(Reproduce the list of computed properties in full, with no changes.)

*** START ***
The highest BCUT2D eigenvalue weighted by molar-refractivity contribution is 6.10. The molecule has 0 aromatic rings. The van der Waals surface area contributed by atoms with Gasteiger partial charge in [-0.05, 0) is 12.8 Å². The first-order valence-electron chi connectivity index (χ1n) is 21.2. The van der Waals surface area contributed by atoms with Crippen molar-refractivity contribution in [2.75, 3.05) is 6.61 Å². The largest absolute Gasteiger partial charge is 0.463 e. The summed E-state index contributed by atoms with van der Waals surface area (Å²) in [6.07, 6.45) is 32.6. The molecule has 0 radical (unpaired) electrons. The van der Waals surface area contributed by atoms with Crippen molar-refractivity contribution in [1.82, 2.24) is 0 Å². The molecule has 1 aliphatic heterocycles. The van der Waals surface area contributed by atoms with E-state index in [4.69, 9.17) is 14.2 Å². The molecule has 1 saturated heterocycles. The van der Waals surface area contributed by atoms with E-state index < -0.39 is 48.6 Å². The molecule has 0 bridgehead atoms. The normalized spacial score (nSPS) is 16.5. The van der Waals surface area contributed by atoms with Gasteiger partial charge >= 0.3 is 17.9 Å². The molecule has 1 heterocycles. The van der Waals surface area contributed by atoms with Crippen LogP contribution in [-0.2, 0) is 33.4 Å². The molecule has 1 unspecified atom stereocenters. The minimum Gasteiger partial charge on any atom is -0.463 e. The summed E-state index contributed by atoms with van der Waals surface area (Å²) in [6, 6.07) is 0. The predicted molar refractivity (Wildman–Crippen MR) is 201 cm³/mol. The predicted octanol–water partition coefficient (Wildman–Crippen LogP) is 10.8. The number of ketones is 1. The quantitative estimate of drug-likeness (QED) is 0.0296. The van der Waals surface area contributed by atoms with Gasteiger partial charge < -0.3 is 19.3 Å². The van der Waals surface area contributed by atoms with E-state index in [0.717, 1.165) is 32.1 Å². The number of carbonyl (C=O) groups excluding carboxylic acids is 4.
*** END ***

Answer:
The highest BCUT2D eigenvalue weighted by molar-refractivity contribution is 6.10. The molecule has 0 aromatic rings. The van der Waals surface area contributed by atoms with Gasteiger partial charge in [-0.05, 0) is 12.8 Å². The first-order valence-electron chi connectivity index (χ1n) is 21.2. The van der Waals surface area contributed by atoms with Crippen molar-refractivity contribution in [2.75, 3.05) is 6.61 Å². The largest absolute Gasteiger partial charge is 0.463 e. The summed E-state index contributed by atoms with van der Waals surface area (Å²) in [6.07, 6.45) is 32.6. The molecule has 0 radical (unpaired) electrons. The van der Waals surface area contributed by atoms with Crippen molar-refractivity contribution in [1.82, 2.24) is 0 Å². The molecule has 1 aliphatic heterocycles. The van der Waals surface area contributed by atoms with E-state index in [4.69, 9.17) is 14.2 Å². The molecule has 1 saturated heterocycles. The van der Waals surface area contributed by atoms with E-state index < -0.39 is 48.6 Å². The molecule has 0 bridgehead atoms. The normalized spacial score (nSPS) is 16.5. The van der Waals surface area contributed by atoms with Gasteiger partial charge >= 0.3 is 17.9 Å². The molecule has 1 heterocycles. The van der Waals surface area contributed by atoms with Crippen LogP contribution in [-0.2, 0) is 33.4 Å². The molecule has 1 unspecified atom stereocenters. The minimum Gasteiger partial charge on any atom is -0.463 e. The summed E-state index contributed by atoms with van der Waals surface area (Å²) in [6, 6.07) is 0. The predicted molar refractivity (Wildman–Crippen MR) is 201 cm³/mol. The predicted octanol–water partition coefficient (Wildman–Crippen LogP) is 10.8. The number of ketones is 1. The quantitative estimate of drug-likeness (QED) is 0.0296. The van der Waals surface area contributed by atoms with Gasteiger partial charge < -0.3 is 19.3 Å². The van der Waals surface area contributed by atoms with E-state index in [0.717, 1.165) is 32.1 Å². The number of carbonyl (C=O) groups excluding carboxylic acids is 4.